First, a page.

Let that sink in. How many movie stars can you name who would do something like that for a fan? Probably not many.

My path would cross with Takarada-san’s again at 2019’s G-Fest, which he attended after missing the 2018 convention due to an unexpected hospital visit. It was during the opening ceremonies for that year’s con that I – and everyone in attendance – witnessed another display of just how amazing a man Takarada-san was. When given the mic to do his introduction during the opening ceremonies, the legendary actor took the opportunity to – in perfect English, by the way – tell us all how deeply sorry he was for missing the previous year’s show. And as he spoke, he began to cry.

For nearly a minute, he wept in silence in front of nearly 1000 Godzilla fans. 1000 people who he felt he’d let down. Of course, nothing could’ve been further from the truth. We stood, tears in our own eyes, and cheered for him. When he’d recovered, he held out his hands, voice still trembling, and swore he’d do his best for all of us that weekend, and for as long as he could after that weekend had passed.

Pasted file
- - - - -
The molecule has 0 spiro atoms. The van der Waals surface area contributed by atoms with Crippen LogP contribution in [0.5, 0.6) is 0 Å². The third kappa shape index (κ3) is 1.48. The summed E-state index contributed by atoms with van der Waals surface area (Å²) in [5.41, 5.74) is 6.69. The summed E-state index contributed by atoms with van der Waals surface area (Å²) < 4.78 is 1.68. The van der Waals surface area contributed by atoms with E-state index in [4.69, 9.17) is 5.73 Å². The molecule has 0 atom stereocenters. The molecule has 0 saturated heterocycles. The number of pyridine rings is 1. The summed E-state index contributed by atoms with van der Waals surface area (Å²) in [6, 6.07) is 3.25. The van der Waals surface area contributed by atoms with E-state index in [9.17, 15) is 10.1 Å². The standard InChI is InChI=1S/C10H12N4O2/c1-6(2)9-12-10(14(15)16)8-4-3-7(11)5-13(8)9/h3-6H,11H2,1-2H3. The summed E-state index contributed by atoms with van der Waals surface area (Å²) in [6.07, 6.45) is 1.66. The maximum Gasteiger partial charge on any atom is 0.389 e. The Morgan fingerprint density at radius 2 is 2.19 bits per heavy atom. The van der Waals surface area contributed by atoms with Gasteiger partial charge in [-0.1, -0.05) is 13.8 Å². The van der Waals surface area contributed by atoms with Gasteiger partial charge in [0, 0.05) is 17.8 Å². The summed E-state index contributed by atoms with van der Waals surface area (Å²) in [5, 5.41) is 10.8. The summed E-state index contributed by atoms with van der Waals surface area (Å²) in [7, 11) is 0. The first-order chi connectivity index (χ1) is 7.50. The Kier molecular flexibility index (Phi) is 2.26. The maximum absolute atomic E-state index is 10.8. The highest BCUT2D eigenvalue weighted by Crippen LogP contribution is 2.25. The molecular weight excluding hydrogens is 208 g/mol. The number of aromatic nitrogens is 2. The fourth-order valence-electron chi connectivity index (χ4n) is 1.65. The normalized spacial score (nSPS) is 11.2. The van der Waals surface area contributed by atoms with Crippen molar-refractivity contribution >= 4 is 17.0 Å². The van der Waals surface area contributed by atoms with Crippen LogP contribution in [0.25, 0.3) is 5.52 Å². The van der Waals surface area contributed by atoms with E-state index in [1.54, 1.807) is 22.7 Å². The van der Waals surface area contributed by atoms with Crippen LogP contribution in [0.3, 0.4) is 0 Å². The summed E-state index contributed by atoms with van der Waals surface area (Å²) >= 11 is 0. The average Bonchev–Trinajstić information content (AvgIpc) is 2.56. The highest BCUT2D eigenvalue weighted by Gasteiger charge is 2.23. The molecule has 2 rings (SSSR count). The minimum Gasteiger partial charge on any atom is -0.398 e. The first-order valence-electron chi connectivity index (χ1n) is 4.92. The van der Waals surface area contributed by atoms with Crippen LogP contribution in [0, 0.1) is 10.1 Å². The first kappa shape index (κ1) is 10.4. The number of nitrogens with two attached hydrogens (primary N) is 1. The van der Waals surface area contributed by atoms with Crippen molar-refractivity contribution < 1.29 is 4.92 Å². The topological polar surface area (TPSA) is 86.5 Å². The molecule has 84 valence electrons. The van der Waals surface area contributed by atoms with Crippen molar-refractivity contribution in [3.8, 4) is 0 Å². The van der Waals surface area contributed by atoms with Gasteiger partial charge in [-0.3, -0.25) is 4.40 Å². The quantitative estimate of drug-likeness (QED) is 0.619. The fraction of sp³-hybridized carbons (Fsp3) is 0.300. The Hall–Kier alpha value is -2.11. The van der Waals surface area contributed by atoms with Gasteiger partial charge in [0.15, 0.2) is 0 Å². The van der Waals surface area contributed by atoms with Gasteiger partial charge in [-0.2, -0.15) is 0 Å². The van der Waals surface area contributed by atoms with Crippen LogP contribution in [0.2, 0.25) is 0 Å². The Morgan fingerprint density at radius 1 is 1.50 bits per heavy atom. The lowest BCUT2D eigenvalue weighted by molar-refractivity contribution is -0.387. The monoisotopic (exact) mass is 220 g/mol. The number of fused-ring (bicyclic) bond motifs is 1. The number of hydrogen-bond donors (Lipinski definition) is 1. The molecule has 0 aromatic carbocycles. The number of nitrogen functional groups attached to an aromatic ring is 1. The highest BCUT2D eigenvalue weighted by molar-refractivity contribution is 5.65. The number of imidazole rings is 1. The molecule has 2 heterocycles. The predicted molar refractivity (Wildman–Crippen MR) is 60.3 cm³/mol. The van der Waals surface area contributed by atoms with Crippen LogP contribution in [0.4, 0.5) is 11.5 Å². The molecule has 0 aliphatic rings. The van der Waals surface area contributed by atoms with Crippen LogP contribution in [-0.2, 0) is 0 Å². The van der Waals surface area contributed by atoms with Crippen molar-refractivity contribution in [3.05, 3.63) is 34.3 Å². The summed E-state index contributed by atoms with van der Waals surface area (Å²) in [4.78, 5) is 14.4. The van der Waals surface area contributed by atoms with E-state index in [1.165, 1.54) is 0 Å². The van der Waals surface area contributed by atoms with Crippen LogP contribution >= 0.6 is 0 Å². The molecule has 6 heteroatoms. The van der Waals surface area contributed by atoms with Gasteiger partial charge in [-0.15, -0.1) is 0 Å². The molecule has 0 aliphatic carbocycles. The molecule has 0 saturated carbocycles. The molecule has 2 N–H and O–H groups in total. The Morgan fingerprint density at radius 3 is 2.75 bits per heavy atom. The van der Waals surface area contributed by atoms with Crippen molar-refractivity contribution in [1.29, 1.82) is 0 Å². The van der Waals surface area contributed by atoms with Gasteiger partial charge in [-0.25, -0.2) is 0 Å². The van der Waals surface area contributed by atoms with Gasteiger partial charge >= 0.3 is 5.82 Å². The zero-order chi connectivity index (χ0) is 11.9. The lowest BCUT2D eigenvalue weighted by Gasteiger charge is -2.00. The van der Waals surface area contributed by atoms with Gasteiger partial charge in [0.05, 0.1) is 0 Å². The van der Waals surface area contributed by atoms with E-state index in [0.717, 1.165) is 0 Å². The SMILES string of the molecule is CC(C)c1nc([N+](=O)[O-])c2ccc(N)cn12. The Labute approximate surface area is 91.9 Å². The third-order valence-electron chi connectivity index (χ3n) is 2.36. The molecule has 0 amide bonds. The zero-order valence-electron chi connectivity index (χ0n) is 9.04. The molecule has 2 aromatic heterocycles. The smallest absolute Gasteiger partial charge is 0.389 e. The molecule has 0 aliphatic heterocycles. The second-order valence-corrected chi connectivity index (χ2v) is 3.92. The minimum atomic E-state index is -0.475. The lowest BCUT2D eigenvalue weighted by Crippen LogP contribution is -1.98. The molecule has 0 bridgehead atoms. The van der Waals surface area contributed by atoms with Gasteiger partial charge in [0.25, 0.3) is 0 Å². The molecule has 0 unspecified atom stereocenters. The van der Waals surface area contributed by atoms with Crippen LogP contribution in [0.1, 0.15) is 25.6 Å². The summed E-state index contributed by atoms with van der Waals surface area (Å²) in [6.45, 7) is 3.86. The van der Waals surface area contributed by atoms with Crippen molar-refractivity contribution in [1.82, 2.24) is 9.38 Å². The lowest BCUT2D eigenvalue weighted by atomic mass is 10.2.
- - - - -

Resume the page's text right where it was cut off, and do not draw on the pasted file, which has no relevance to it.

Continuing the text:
If there’d ever been any doubt about Akira Takarada’s devotion to Godzilla fans, it was gone in that moment. That he could be moved to tears at the fear of having disappointed us… well, needless to say, it was an emotional and powerful moment.

The last time I would ever speak to Takarada-san face to face came the final day of the convention, when I happened to pass him headed back to his autograph table. Despite the throng of people following him and the tight schedule he had for the remainder of the day, he nevertheless saw me, stopped dead in his tracks, and headed in my direction with a huge smile on his face.

“Good to see you again!” he said, stretching out his hand.

I returned the sentiment, shaking his hand firmly as I gave him a slight, respectful bow.

After that, the crowd caught up, and he departed for his autograph table. I headed back to my room as giddy as could be. It seems I had made an impression on him, after all.